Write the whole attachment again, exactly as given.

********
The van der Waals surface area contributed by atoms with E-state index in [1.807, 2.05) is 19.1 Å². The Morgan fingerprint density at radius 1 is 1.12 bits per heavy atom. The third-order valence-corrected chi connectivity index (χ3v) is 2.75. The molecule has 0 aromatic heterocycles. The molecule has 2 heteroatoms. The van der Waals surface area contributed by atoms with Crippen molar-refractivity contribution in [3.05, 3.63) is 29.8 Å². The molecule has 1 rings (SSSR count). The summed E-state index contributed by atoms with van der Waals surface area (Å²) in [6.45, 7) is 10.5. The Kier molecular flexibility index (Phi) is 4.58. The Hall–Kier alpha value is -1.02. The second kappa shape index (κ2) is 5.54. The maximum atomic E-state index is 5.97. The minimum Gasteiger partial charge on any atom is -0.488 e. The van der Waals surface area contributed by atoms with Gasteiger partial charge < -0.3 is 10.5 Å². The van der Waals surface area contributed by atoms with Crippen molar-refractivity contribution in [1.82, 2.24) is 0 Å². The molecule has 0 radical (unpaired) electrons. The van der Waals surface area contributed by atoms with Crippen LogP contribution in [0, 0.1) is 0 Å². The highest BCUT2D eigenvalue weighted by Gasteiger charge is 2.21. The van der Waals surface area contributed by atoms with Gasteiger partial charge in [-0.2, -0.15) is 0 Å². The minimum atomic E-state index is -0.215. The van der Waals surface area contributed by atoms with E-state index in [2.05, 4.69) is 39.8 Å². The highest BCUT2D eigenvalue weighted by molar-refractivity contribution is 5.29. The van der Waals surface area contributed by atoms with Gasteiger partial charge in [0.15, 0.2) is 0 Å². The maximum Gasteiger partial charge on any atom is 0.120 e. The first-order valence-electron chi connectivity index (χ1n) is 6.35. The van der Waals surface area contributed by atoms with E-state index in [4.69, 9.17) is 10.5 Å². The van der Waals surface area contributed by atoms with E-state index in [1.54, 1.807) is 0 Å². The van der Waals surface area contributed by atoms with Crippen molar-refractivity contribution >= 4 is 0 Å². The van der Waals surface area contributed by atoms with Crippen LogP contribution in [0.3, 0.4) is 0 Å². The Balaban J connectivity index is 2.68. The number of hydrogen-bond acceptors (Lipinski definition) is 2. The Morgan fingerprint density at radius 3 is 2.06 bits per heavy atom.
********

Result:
The van der Waals surface area contributed by atoms with E-state index in [1.807, 2.05) is 19.1 Å². The Morgan fingerprint density at radius 1 is 1.12 bits per heavy atom. The third-order valence-corrected chi connectivity index (χ3v) is 2.75. The molecule has 0 aromatic heterocycles. The molecule has 2 heteroatoms. The van der Waals surface area contributed by atoms with Crippen molar-refractivity contribution in [3.05, 3.63) is 29.8 Å². The molecule has 1 rings (SSSR count). The summed E-state index contributed by atoms with van der Waals surface area (Å²) in [6.45, 7) is 10.5. The Kier molecular flexibility index (Phi) is 4.58. The Hall–Kier alpha value is -1.02. The second kappa shape index (κ2) is 5.54. The maximum atomic E-state index is 5.97. The minimum Gasteiger partial charge on any atom is -0.488 e. The van der Waals surface area contributed by atoms with Gasteiger partial charge < -0.3 is 10.5 Å². The van der Waals surface area contributed by atoms with Crippen molar-refractivity contribution in [1.82, 2.24) is 0 Å². The molecule has 0 radical (unpaired) electrons. The van der Waals surface area contributed by atoms with Crippen LogP contribution in [0, 0.1) is 0 Å². The highest BCUT2D eigenvalue weighted by Gasteiger charge is 2.21. The van der Waals surface area contributed by atoms with Gasteiger partial charge in [-0.2, -0.15) is 0 Å². The minimum atomic E-state index is -0.215. The van der Waals surface area contributed by atoms with E-state index in [2.05, 4.69) is 39.8 Å². The highest BCUT2D eigenvalue weighted by molar-refractivity contribution is 5.29. The van der Waals surface area contributed by atoms with Gasteiger partial charge in [0.15, 0.2) is 0 Å². The maximum Gasteiger partial charge on any atom is 0.120 e. The first-order valence-electron chi connectivity index (χ1n) is 6.35. The van der Waals surface area contributed by atoms with E-state index in [4.69, 9.17) is 10.5 Å². The van der Waals surface area contributed by atoms with E-state index in [1.54, 1.807) is 0 Å². The van der Waals surface area contributed by atoms with Crippen molar-refractivity contribution >= 4 is 0 Å². The van der Waals surface area contributed by atoms with Crippen LogP contribution in [0.3, 0.4) is 0 Å². The Balaban J connectivity index is 2.68. The number of hydrogen-bond acceptors (Lipinski definition) is 2. The Morgan fingerprint density at radius 3 is 2.06 bits per heavy atom.